Ever since the ruling of the Regents of the University of California v. Bakke Supreme Court case of 1978, trying to achieve a level playing field in college admissions for students of different backgrounds has been a first-rate national issue. Following the recent Harvard University discrimination court case and the William Singer scandal, the college board has announced a new, controversial agenda involving the allocation of a so-called “Adversity Score” to test takers. We posit that the issue of fair admissions is far more fragile and involved than the college board’s attempt at equalizing it shows; the company is essentially taking a sledgehammer to the “glass” system of college admissions whose problems ought to be treated with heightened cognizance, extensive trial and error, and input from those being affected.
At the heart of the issue, the SAT adversity score—which assigns a number from 1-100 to students, with a score of one being assigned to the relatively privileged—fails to fairly take into account unique institutions like Andover. In our big blue family, according to the matriculation data, 48%[a] of students are on financial aid and a total of 22 million dollars are spent on financial assistance each year. Because the new adversity score takes into account the surface-level prestige, or lack thereof, of high schools that students are applying from, those on financial aid may be unfairly lumped in with the sons and daughters of the ultra-rich. Additionally, the town of Andover has a low crime rate, low poverty rate, and a relatively high average median income (83,910 dollars, according to DataUSA). It is not clear if these metrics will all coincide to decrease a boarding student’s adversity score, albeit justified or not.
The system also appears to be very vulnerable to tactical manipulation. In light of recent events, it is clear that desperate parents will go to great lengths to ensure the best future for their children. This includes, but is not limited to, measures such as parents intentionally moving to a neighborhood with a higher crime rate, filing for a fake divorce, or underreporting their household incomes. We are given—at this moment in time—only surface-level information about how the algorithm will work to quantify one’s supposed adversity. Sure, the college board uses reliable and exhaustive data collected from the Census Bureau and the F.B.I., but what if someone suffered the loss of a friend or family member, a hardship in a romantic relationship, or, god forbid, domestic abuse? What if the father is an alcoholic or a sibling suffers from autism? Are these not instances of adversity? Who exactly determines what qualifies as adverse circumstances? In our opinion, such opaque and closed-source artificial algorithms that attempt to quantify misfortune are irresponsible and unreliable ways to factor in such inherently multi-layered social issues.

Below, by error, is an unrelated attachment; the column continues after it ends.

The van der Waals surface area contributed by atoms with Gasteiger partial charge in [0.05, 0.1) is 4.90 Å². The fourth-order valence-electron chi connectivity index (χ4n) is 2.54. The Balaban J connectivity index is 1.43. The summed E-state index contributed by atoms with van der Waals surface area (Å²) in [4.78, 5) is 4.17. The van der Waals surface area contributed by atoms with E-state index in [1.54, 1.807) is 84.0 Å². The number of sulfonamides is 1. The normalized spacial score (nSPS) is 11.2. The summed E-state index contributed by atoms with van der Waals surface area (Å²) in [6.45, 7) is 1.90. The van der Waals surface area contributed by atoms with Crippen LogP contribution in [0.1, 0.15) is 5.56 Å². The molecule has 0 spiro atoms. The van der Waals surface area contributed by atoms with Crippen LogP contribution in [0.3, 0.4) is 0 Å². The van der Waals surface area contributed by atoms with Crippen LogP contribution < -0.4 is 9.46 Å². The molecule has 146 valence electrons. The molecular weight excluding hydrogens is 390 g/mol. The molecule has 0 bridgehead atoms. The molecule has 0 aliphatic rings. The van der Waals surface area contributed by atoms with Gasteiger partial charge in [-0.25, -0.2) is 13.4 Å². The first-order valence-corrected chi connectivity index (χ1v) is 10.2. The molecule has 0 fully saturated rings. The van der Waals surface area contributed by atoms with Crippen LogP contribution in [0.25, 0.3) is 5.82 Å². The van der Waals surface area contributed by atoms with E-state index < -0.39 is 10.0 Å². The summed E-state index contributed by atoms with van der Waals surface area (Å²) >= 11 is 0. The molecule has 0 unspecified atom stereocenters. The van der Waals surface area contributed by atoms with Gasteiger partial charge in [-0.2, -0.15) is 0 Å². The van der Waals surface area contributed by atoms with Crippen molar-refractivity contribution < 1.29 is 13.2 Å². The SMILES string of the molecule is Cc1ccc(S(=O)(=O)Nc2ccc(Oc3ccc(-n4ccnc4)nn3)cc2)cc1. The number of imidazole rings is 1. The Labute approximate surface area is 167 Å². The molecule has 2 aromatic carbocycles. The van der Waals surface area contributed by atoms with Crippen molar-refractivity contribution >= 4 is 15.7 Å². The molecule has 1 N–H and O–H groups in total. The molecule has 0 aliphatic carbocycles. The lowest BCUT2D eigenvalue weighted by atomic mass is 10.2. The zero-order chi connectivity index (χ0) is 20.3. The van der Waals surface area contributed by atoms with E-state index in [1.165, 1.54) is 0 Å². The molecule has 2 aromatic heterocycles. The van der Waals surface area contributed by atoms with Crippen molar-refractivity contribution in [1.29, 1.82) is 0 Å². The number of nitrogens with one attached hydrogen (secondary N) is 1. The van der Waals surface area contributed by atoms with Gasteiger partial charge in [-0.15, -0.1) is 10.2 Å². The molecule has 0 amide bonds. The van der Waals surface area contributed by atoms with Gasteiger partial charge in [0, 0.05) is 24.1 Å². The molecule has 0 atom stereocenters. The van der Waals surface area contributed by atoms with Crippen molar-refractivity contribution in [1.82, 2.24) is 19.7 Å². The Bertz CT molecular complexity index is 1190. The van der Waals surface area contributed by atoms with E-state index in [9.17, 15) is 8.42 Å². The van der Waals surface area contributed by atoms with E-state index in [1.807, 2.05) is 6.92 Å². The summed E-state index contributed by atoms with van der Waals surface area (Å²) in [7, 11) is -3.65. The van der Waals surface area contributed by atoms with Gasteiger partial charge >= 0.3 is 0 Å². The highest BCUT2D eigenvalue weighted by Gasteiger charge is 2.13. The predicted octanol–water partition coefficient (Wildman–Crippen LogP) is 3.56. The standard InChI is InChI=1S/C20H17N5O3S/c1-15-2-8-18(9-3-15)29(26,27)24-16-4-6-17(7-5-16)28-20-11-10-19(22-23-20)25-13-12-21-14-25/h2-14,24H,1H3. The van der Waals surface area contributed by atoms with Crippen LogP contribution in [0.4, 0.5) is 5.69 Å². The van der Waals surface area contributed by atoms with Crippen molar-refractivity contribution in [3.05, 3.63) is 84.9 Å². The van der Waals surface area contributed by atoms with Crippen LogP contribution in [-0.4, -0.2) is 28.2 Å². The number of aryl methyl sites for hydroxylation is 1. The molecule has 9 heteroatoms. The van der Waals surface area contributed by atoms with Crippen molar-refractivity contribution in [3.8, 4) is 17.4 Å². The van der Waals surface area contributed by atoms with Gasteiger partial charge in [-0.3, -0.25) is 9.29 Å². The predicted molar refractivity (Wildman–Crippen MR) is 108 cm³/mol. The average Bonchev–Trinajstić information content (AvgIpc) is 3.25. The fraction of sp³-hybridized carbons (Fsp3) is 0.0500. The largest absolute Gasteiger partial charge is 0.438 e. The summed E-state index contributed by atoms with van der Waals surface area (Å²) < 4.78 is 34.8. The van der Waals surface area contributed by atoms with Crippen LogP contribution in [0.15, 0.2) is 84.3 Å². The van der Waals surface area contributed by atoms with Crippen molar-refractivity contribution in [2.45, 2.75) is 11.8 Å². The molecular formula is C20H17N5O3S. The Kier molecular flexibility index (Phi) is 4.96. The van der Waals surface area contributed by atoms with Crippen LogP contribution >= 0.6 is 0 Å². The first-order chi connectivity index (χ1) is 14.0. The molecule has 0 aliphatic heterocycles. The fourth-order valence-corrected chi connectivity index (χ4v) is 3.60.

So, what is the right solution? Some may suggest that standardized testing be abandoned altogether. The unfortunate reality, though, is that this option would lead to difficulty in distinguishing between Andover’s demanding 550-level classes and a given public school’s heavily inflated Honors class. Others argue that the College Board should alter test material to level the playing field; but the truth is, no matter how the company changes the test to gauge a student’s ability, people who have educated parents, money to hire tutors, and more access to exam resources will inevitably come out on top. If the adversity score were to combat this reality, then this would be an entirely different article altogether.
We have to acknowledge that this is an attempt to perhaps move away from race as the sole factor that governs affirmative action policy. However, there are better, more sustainable ways to approach this delicate issue. For example, colleges can allocate more space on a student’s application to discuss their relative adversity and the extent to which they believe they have utilized available options. The board could stop reusing old tests that have been leaked to the internet and write better tests that don’t penalize carelessness rather than intellect (the newest International test deducted students 40 points for 1 missed question in the grammar section). The Board can also start by making their own “The Official SAT Study Guide” free! We find it hypocritical that (aside from a few, free outdated practice tests) they are locking their most valuable study resources behind paywalls.
Besides partnering with Khan Academy, the college board—a de jure “non profit” organization that pays its C.E.O. 1.3 million dollars a year[b]—has blatantly disregarded student input to implement constructive changes. Instead, the company has turned to implementing measures such as the adversity score, which proves more harmful than beneficial. Ultimately, making the test even less “standardized” than it purports to be will be its downfall. By tacking on this extra metric, the College Board is essentially “meriting a failing grade” as “The Chicago Tribune” puts it. [c]It is undeniable that college board has monopolistic power over America’s youth; we must hold them accountable for such drastic changes to our educational system.